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Family fears Lorenzo’s Oil will no longer be available

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LAWRENCE, Kan. -- Three times a day, Matthew Reimer drinks the oil.

"It doesn't have much of a flavor, but the texture isn't really that great," says 9-year-old Matthew.

It is Lorenzo's Oil, made famous in a movie by that name several decades ago. It is made from olive and rapeseed oils, and its purpose is to keep certain fatty acids from accumulating in the brain. That can happen in the genetic disease that Matthew has. It's Adrenoleukodystrophy or ALD. The accumulation can lead to brain damage and death.

The severe form of ALD happens only in boys. Matthew is still very active with no evidence of damage so far. The oil and a low-fat diet seem to be working.

"Each day, we're just thankful that we have him and he's healthy because we know how bad it can get," says his mother, Emily Reimer.

But the Reimers live with great uncertainty. Government funding for the ongoing study of Lorenzo's Oil has ended. Researchers in Maryland are trying to get the substance FDA approved or at least get the okay for its compassionate use.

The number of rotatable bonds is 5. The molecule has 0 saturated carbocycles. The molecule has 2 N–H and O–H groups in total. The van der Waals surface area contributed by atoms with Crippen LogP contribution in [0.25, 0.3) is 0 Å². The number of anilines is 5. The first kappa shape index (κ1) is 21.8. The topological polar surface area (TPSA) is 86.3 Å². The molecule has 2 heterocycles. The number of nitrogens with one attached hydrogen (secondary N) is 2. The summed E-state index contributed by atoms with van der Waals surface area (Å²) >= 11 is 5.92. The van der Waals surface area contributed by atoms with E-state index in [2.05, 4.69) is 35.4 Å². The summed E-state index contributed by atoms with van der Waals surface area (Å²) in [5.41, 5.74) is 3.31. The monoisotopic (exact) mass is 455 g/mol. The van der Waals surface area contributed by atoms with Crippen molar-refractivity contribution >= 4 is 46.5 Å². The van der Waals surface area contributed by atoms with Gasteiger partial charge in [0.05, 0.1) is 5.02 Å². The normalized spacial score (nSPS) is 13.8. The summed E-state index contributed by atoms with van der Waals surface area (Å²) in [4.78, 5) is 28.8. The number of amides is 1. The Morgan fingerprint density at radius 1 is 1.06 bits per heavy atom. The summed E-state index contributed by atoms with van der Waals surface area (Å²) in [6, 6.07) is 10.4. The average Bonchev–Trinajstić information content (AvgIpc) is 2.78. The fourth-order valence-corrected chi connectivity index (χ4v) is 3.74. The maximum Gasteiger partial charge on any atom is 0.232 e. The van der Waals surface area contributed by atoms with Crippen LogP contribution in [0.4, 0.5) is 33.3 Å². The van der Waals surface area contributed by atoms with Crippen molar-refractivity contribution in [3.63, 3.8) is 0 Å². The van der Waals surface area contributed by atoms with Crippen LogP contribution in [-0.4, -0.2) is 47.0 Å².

"If we lose the study and it's not FDA-approved, we don't have Lorenzo's Oil anymore here in the United States," says Emily.

It's one reason why the Reimers and friends are holding a fundraiser in Lawrence this Saturday. For more information or to RSVP, go to www.curingmatt.org.

They'll have an auction of fine art from area artists, including Jeff Hanson, and some artists from the west coast. They'll also have the drawings of an up-and-coming young artist named Matthew.

"I just like to draw my own creatures that I create," he says.

Money raised will go to The Myelin Project, which supports the Lorenzo's Oil research and research of gene therapy which the Reimers say holds the greatest promise.

"So ultimately we'd like to find that cure," says Matthew's father, Troy Reimer.

The Reimers want the picture to be much brighter for Matthew and other boys with ALD.

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